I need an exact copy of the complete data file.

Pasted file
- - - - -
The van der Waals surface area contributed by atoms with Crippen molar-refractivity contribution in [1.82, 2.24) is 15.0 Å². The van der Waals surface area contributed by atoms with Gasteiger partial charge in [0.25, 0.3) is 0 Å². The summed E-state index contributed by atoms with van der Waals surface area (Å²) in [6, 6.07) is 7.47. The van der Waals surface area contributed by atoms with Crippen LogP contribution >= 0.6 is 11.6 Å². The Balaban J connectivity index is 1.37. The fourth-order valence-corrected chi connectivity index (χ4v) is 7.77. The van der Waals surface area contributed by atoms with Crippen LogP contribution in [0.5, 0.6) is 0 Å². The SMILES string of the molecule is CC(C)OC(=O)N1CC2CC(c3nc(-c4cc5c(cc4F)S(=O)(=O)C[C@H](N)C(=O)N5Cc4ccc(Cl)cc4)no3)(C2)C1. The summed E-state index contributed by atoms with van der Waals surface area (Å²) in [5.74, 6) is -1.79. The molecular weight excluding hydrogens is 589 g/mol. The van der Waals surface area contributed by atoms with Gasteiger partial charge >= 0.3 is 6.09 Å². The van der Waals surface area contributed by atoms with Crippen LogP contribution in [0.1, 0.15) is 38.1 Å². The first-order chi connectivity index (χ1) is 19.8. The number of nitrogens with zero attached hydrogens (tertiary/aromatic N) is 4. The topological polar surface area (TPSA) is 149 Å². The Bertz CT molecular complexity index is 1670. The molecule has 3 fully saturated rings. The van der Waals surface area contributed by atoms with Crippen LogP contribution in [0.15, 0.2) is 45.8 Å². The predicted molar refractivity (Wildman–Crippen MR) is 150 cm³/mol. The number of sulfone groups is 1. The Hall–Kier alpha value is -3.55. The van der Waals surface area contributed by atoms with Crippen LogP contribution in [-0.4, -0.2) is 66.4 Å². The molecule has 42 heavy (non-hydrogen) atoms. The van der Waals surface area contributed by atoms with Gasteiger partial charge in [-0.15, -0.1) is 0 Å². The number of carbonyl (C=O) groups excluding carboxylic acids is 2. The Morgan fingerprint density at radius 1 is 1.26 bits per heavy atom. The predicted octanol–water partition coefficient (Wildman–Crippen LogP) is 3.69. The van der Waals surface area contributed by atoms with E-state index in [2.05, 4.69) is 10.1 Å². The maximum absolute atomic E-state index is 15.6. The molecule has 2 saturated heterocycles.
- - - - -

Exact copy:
The van der Waals surface area contributed by atoms with Crippen molar-refractivity contribution in [1.82, 2.24) is 15.0 Å². The van der Waals surface area contributed by atoms with Gasteiger partial charge in [0.25, 0.3) is 0 Å². The summed E-state index contributed by atoms with van der Waals surface area (Å²) in [6, 6.07) is 7.47. The van der Waals surface area contributed by atoms with Crippen LogP contribution >= 0.6 is 11.6 Å². The Balaban J connectivity index is 1.37. The fourth-order valence-corrected chi connectivity index (χ4v) is 7.77. The van der Waals surface area contributed by atoms with Crippen LogP contribution in [0.5, 0.6) is 0 Å². The SMILES string of the molecule is CC(C)OC(=O)N1CC2CC(c3nc(-c4cc5c(cc4F)S(=O)(=O)C[C@H](N)C(=O)N5Cc4ccc(Cl)cc4)no3)(C2)C1. The summed E-state index contributed by atoms with van der Waals surface area (Å²) in [5.74, 6) is -1.79. The molecular weight excluding hydrogens is 589 g/mol. The van der Waals surface area contributed by atoms with Gasteiger partial charge >= 0.3 is 6.09 Å². The van der Waals surface area contributed by atoms with Crippen LogP contribution in [0.1, 0.15) is 38.1 Å². The first-order chi connectivity index (χ1) is 19.8. The number of nitrogens with zero attached hydrogens (tertiary/aromatic N) is 4. The topological polar surface area (TPSA) is 149 Å². The Bertz CT molecular complexity index is 1670. The molecule has 3 fully saturated rings. The van der Waals surface area contributed by atoms with Crippen LogP contribution in [0.15, 0.2) is 45.8 Å². The predicted molar refractivity (Wildman–Crippen MR) is 150 cm³/mol. The number of sulfone groups is 1. The Hall–Kier alpha value is -3.55. The van der Waals surface area contributed by atoms with Crippen LogP contribution in [-0.4, -0.2) is 66.4 Å². The molecule has 42 heavy (non-hydrogen) atoms. The van der Waals surface area contributed by atoms with Gasteiger partial charge in [-0.15, -0.1) is 0 Å². The number of carbonyl (C=O) groups excluding carboxylic acids is 2. The Morgan fingerprint density at radius 1 is 1.26 bits per heavy atom. The predicted octanol–water partition coefficient (Wildman–Crippen LogP) is 3.69. The van der Waals surface area contributed by atoms with E-state index in [2.05, 4.69) is 10.1 Å². The maximum absolute atomic E-state index is 15.6. The molecule has 2 saturated heterocycles.